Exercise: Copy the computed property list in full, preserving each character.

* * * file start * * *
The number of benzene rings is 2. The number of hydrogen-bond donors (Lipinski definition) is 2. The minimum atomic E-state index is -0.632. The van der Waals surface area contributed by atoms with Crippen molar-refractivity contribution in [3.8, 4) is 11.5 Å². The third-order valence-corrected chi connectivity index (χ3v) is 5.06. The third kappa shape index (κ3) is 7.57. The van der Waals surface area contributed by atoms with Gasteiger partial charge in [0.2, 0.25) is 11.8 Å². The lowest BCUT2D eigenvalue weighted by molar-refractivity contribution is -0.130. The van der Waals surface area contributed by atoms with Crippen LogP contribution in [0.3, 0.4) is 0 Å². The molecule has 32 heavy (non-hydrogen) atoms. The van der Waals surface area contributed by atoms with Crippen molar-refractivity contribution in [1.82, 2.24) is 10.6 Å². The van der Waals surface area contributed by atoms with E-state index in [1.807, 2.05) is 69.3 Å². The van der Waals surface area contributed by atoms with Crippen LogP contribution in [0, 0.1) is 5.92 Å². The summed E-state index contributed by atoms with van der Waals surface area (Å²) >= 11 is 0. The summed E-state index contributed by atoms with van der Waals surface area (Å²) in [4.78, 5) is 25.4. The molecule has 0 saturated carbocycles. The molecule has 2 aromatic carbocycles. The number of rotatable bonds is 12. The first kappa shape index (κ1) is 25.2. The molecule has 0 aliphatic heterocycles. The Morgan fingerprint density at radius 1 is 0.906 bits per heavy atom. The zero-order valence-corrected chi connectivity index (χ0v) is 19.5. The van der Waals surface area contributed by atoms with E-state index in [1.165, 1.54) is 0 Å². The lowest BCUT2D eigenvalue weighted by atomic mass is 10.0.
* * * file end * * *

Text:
The number of benzene rings is 2. The number of hydrogen-bond donors (Lipinski definition) is 2. The minimum atomic E-state index is -0.632. The van der Waals surface area contributed by atoms with Crippen molar-refractivity contribution in [3.8, 4) is 11.5 Å². The third-order valence-corrected chi connectivity index (χ3v) is 5.06. The third kappa shape index (κ3) is 7.57. The van der Waals surface area contributed by atoms with Gasteiger partial charge in [0.2, 0.25) is 11.8 Å². The lowest BCUT2D eigenvalue weighted by molar-refractivity contribution is -0.130. The van der Waals surface area contributed by atoms with Crippen LogP contribution in [0.3, 0.4) is 0 Å². The molecule has 32 heavy (non-hydrogen) atoms. The van der Waals surface area contributed by atoms with Crippen molar-refractivity contribution in [1.82, 2.24) is 10.6 Å². The van der Waals surface area contributed by atoms with E-state index in [1.807, 2.05) is 69.3 Å². The van der Waals surface area contributed by atoms with Crippen LogP contribution in [0, 0.1) is 5.92 Å². The summed E-state index contributed by atoms with van der Waals surface area (Å²) >= 11 is 0. The summed E-state index contributed by atoms with van der Waals surface area (Å²) in [4.78, 5) is 25.4. The molecule has 0 saturated carbocycles. The molecule has 2 aromatic carbocycles. The number of rotatable bonds is 12. The first kappa shape index (κ1) is 25.2. The molecule has 0 aliphatic heterocycles. The Morgan fingerprint density at radius 1 is 0.906 bits per heavy atom. The zero-order valence-corrected chi connectivity index (χ0v) is 19.5. The van der Waals surface area contributed by atoms with E-state index in [1.165, 1.54) is 0 Å². The lowest BCUT2D eigenvalue weighted by atomic mass is 10.0.